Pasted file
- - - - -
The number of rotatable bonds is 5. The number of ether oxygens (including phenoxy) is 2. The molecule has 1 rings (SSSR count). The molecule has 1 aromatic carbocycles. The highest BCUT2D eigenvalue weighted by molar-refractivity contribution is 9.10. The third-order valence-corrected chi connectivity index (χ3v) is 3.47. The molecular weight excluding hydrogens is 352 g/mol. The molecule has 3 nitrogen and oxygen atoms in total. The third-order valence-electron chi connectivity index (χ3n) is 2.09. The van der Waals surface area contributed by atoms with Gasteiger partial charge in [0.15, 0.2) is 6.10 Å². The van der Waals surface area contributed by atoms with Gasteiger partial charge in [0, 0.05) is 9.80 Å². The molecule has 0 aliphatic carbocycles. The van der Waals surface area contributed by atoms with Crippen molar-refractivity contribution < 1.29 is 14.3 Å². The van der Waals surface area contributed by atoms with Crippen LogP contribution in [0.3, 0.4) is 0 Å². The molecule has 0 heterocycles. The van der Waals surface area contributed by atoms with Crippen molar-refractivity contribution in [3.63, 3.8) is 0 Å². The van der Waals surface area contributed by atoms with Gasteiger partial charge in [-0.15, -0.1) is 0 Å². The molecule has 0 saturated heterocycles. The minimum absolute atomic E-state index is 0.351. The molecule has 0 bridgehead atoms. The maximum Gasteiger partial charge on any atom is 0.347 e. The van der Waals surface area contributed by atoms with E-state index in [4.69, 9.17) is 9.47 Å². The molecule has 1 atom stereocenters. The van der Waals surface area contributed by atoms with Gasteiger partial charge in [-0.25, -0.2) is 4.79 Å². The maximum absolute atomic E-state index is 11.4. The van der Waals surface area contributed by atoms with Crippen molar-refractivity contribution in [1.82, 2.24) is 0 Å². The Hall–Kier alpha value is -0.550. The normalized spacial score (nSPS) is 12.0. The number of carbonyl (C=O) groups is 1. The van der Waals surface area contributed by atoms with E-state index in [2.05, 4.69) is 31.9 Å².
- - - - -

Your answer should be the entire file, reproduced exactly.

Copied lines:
The number of rotatable bonds is 5. The number of ether oxygens (including phenoxy) is 2. The molecule has 1 rings (SSSR count). The molecule has 1 aromatic carbocycles. The highest BCUT2D eigenvalue weighted by molar-refractivity contribution is 9.10. The third-order valence-corrected chi connectivity index (χ3v) is 3.47. The molecular weight excluding hydrogens is 352 g/mol. The molecule has 3 nitrogen and oxygen atoms in total. The third-order valence-electron chi connectivity index (χ3n) is 2.09. The van der Waals surface area contributed by atoms with Gasteiger partial charge in [0.15, 0.2) is 6.10 Å². The van der Waals surface area contributed by atoms with Gasteiger partial charge in [0, 0.05) is 9.80 Å². The molecule has 0 aliphatic carbocycles. The van der Waals surface area contributed by atoms with Crippen molar-refractivity contribution < 1.29 is 14.3 Å². The van der Waals surface area contributed by atoms with Crippen LogP contribution in [0.3, 0.4) is 0 Å². The molecule has 0 heterocycles. The van der Waals surface area contributed by atoms with Crippen molar-refractivity contribution in [3.63, 3.8) is 0 Å². The van der Waals surface area contributed by atoms with Gasteiger partial charge in [-0.15, -0.1) is 0 Å². The molecule has 0 saturated heterocycles. The minimum absolute atomic E-state index is 0.351. The molecule has 0 bridgehead atoms. The maximum Gasteiger partial charge on any atom is 0.347 e. The van der Waals surface area contributed by atoms with E-state index in [4.69, 9.17) is 9.47 Å². The molecule has 1 atom stereocenters. The van der Waals surface area contributed by atoms with Gasteiger partial charge in [-0.25, -0.2) is 4.79 Å². The maximum absolute atomic E-state index is 11.4. The van der Waals surface area contributed by atoms with Crippen molar-refractivity contribution in [1.82, 2.24) is 0 Å². The Hall–Kier alpha value is -0.550. The normalized spacial score (nSPS) is 12.0. The number of carbonyl (C=O) groups is 1. The van der Waals surface area contributed by atoms with E-state index in [2.05, 4.69) is 31.9 Å².